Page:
Pay close attention to information that seems to go against common sense

Data that goes against your expectations or surprises you should be treated with the same level of scrutiny as outliers. When you look at the big picture and make comparisons, do you find anything surprising? What could have brought about those effects? In fact, unexpected stories often make for the most interesting reading.

Be conscious of your audience

It's important to keep your target audience in mind whenever you're creating or delivering data stories. The impact of your story will be severely diminished if it is not engaging or relevant to your target audience.

When constructing your narrative, ask yourself:

  • Who is my audience?
  • Does this story solve a problem my audience cares about or offer necessary insight?
  • Have they previously heard this story?

Consider your audience's age, gender, education level, occupation, and level of familiarity with the topic at hand when crafting your narrative (and let that knowledge guide your storytelling).

If you're telling a story to a group of engineers, for instance, you might want to include more technical details and delve deeper into the data sets. When speaking to a group of executives, however, it's important to remember that they have a wider range of professional experience than the average person and thus require data that has been simplified with clear takeaways.

Adapt your story and your approach to it for the various readers you intend to share it with.

Construct your story

Now that you have your data and know who you're writing for, you can begin crafting your story.

  • Who are you talking to?
  • What do you want your audience to learn or do?
  • Can you give me some examples of how you plan to use this data to support your argument?

A story is more than just a summary of your findings. A compelling data narrative should take the audience on a journey. A data story that accomplishes this goal will adhere to the following guidelines:


Ask yourself, "What's going on? Why am I telling this story?" and "What's the hook?" to get people interested.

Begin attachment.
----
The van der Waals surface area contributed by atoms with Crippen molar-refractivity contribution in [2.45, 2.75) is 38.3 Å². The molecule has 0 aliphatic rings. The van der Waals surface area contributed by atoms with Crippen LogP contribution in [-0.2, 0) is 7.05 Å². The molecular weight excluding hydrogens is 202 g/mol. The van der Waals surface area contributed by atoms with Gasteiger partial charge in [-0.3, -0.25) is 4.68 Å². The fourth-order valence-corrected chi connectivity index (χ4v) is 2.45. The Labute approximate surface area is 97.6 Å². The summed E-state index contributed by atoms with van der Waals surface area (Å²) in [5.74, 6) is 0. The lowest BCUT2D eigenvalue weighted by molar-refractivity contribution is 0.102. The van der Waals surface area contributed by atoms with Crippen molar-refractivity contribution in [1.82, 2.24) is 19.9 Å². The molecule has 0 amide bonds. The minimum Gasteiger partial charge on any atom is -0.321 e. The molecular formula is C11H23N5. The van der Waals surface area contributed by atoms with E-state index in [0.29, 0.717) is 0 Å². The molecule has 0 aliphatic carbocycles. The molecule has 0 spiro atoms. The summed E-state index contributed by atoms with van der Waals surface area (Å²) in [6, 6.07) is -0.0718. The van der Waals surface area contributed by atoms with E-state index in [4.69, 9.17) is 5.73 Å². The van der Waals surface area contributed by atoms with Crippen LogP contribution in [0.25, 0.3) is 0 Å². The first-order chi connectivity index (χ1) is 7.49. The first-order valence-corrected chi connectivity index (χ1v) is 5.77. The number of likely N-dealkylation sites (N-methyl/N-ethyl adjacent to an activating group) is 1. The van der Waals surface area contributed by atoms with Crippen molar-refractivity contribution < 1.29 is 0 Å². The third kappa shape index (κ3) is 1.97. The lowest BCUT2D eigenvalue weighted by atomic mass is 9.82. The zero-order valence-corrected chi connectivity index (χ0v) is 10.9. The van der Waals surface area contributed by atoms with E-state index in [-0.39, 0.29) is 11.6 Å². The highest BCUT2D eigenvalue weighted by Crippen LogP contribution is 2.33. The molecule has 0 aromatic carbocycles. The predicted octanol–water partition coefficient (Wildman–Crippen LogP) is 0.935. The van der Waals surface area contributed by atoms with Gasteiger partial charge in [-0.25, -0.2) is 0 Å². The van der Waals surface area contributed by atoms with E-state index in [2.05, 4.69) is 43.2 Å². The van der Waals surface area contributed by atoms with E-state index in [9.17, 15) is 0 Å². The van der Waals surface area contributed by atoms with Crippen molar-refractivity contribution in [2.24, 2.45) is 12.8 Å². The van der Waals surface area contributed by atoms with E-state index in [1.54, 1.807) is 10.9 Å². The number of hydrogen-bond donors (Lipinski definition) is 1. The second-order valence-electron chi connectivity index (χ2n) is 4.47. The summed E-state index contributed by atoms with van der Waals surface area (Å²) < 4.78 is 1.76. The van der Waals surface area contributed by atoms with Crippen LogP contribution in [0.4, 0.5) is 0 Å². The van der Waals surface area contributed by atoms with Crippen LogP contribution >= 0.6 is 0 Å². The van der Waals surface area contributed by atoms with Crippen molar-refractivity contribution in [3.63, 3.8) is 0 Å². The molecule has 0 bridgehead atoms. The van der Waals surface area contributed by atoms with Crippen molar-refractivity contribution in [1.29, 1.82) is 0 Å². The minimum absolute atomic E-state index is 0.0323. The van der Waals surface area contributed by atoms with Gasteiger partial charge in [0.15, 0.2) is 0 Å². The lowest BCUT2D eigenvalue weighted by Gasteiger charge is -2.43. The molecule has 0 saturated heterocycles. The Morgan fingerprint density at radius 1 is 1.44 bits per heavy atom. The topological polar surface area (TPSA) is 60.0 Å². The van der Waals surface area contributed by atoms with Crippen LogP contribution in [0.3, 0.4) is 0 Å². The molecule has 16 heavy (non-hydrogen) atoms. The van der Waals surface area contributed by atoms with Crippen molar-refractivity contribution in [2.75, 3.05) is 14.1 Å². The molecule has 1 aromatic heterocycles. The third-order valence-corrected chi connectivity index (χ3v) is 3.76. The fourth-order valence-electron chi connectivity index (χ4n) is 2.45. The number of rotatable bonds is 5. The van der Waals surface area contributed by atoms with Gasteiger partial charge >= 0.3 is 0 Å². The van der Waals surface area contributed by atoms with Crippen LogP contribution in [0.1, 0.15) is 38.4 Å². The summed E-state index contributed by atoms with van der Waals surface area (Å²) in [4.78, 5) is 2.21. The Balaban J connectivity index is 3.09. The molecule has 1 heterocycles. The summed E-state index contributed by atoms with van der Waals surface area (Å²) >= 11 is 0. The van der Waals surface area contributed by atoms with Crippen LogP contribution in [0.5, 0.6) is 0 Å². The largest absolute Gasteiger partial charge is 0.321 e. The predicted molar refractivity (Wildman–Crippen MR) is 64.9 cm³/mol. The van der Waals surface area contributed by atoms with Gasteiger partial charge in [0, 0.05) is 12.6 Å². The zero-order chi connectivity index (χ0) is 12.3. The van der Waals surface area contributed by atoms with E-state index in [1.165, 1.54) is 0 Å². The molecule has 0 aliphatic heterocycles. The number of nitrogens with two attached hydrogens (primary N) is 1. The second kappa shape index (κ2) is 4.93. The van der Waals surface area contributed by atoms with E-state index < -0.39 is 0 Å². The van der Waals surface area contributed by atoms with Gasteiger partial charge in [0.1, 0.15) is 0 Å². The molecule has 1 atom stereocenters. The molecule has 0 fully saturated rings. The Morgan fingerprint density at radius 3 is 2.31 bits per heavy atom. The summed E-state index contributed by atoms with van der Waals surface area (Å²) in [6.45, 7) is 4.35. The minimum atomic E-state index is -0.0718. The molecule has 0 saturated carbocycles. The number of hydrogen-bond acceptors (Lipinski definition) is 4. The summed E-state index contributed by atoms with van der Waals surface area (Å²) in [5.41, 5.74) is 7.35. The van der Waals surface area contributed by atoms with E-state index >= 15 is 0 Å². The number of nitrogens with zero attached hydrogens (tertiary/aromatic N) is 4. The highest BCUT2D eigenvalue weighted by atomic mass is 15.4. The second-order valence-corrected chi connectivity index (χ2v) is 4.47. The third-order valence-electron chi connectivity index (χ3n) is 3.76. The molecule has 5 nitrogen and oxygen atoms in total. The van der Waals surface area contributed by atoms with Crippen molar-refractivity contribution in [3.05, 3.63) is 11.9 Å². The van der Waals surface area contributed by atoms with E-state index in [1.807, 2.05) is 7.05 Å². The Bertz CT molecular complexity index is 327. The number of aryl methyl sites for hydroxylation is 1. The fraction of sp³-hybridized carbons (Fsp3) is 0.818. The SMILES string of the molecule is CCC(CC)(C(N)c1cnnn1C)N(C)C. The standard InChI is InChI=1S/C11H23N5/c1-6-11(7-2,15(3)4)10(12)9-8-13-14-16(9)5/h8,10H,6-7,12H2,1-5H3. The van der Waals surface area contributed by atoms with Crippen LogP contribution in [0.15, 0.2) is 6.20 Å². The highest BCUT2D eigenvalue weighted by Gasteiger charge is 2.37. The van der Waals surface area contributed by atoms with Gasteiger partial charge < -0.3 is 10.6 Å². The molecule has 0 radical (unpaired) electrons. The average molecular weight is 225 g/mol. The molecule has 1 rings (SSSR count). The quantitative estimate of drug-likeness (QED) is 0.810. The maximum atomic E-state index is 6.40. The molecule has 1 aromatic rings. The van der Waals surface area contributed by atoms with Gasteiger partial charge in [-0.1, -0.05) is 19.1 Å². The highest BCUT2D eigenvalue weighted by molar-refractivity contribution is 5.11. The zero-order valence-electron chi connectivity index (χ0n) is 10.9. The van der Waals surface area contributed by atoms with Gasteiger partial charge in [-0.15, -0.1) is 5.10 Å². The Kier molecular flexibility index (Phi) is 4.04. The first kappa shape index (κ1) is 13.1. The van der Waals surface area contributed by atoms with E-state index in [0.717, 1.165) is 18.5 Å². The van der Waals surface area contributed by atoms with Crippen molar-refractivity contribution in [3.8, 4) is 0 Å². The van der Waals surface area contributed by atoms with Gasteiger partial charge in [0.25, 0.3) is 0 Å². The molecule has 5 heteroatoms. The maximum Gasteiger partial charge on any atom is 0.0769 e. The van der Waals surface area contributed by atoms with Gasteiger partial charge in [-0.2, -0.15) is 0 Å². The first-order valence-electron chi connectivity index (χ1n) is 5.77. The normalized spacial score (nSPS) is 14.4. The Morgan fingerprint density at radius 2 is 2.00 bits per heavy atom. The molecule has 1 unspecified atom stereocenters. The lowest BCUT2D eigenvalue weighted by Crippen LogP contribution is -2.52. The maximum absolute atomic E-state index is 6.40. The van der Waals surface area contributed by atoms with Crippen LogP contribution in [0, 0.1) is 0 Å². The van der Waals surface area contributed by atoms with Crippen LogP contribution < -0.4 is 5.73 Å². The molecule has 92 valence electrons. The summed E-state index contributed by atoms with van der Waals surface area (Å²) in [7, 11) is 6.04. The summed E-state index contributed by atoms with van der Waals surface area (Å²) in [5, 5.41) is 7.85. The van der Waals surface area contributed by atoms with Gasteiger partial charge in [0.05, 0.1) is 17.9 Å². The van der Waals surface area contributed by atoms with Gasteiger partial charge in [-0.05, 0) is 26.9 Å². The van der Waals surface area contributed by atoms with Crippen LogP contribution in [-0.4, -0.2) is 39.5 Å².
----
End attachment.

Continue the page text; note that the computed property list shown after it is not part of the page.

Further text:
Which individuals play pivotal roles, if any?


What exactly is the conflict?


What are some potential approaches to fixing this issue? Or what key insights or actionable steps should we take? Focus on what is truly important. Make it personal and engaging. Can you explain the benefits?

TIP: Use a chronological order when telling your story. If you want to make something, you have to put it in context, so start at the beginning. The results shouldn't come first; they're the most interesting part of the story. The big reveal should come at the end.

Make use of visual aids in your presentation and writing to better convey your message

Finally, a data story isn't complete without accompanying images. The use of visuals is proven to increase comprehension and retention, especially when addressing non-technical audiences.

Data visualization is an effective tool for communicating complex information. By combining narrative with data visualization, you can condense complex data into easily digestible chunks and convey your message with clarity and brevity.

There are many ways to visualize your data including, find out some of the most popular methods below:

8 Popular Chart Types and When to Use Them
Struggling to know which chart type to use? We’ve made it easy for you. Here are the most common chart types and when to use them!

Use the appropriate visualizations that are easily explainable to your audience to enable them to engage with the data and act upon it.

Data storytelling bad practice

The ability to tell a compelling story with data can motivate stakeholders to take acHowever, if not executed properly, it can result in inaccurate or misleading data and conclusions. Storytelling based on data should never omit relevant information or give the wrong impression. Avoid these bad practices:

  • It's important to be careful when choosing a scale and units of measurement for your data visualizations. Be sure that your visuals capture the full story.
  • Don't just show the data that supports your ideas, show the whole picture instead of cherry-picking.
  • Don't alter the visual conventions already established by utilising consistent colours, labels, and layouts. A jumbled presentation, with images and text that don't match up, makes it hard for the viewer to keep up with the plot and get a clear grasp of the information.

See to it that you're not leaving out any crucial details. Make sure your interpretations and conclusions are based on solid evidence from reliable sources, and always give some background information.

Leaders at all levels can benefit from the persuasive power of data-driven narratives because of their ability to explain complicated concepts, gain support for their ideas, and provide more accurate information upon which to base decisions. Data stories can be powerful agents of change if they combine the best of data visualization, analysis, and storytelling.